It might be worth explaining how the Crown estate works. As the hon. Gentleman rightly points out, the Crown estate manages Crown land on behalf of the Government, and the surplus revenue goes to the Treasury. In return, the monarch receives a fixed annual payment—the civil list. The Crown estate is responsible to Parliament, but is run independently of the Government by a board of appointees. Let me give a brief history lesson of why we have got to where we are today. In 1955, a Government committee under the chairmanship of Sir Malcolm Trustram Eve recommended that to avoid confusion between Government property and Crown land, the latter should be renamed—[Interruption.] I am sorry, Mr. Gale, I have been slightly distracted by the hon. Member for Broxbourne bringing what seems to be a weapon into the Committee.
To avoid the confusion between Government property and the Crown, the latter was to be renamed the Crown estate and managed by an independent board. Those recommendations were implemented by the Crown Estate Acts 1956 and 1961. Under the 1961 Act, the estate is managed by a board, which has a duty to maintain and enhance the value of the estate and the return obtained from it, but with due regard, as I pointed out earlier, to the requirements of good management. The Crown estate must report to Parliament once a year, providing accounts and information about Crown estate activities for the year, including future activities.
In England and Wales, the legal presumption is that the sea bed and the foreshore are owned by the Crown, and that presumption extends to the bed of all tidal rivers and to all islands in tidal rivers and coastal waters. The presumption also applies in the absence of any evidence of a grant by the Crown to any private individual. It is estimated that the Crown estate owns about 50 per cent. of the UK foreshore.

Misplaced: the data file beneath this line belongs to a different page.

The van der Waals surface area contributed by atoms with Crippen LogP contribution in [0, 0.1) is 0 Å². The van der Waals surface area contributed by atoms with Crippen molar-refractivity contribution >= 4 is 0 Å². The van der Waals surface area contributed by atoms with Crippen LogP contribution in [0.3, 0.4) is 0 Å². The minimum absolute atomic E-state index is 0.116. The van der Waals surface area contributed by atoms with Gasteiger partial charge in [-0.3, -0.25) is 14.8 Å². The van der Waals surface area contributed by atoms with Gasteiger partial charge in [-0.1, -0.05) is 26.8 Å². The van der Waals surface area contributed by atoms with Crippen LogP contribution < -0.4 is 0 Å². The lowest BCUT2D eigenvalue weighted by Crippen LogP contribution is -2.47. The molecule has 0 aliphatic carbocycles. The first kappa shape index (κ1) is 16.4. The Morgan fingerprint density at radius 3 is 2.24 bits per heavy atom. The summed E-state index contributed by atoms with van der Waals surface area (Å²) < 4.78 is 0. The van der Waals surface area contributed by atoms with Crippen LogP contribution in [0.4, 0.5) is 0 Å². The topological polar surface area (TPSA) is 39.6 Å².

4.15 pm
We cannot use the Marine and Coastal Access Bill to ride roughshod over the Crown estate’s rights as set out in the Crown Estate Acts. To say that shellfisheries, for example, are more important than the Crown estate’s duty is not an argument that would make the running, and it would be very hard to get cross-Government agreement to amend either the Crown Estate Acts or this Bill in a way that would limit its rights.
Does the group of amendments deliver emphatically what everybody wants? The amendments contain the fundamentals of the discussions that have gone on for a long time to resolve problems, especially those between the Shellfish Association of Great Britain and the Crown estate. We have taken the fundamental areas of agreement in principle with those parties and incorporated them into five amendments that work together—not separately. As was debated to some extent in the other place, by considering the amendments today as a package—not one by one—we have a golden opportunity to have several and regulating orders back up and running, to give certainty to the shellfisheries industry, to recognise the rightful regard that we must also have to the Crown estate, to recognise variance where it is needed in long contracts, and to recognise that in some situations there might also be a need for compensation.
The amendments do all those things, and although I appreciate that their details have not been seen for long by many people, their fundamentals have been discussed ad nauseam in meetings with my officials, with me, and with many other people, including representatives of the Shellfish Association of Great Britain and the Crown estate. There is good will to make this happen, and I urge Committee members to take the opportunity.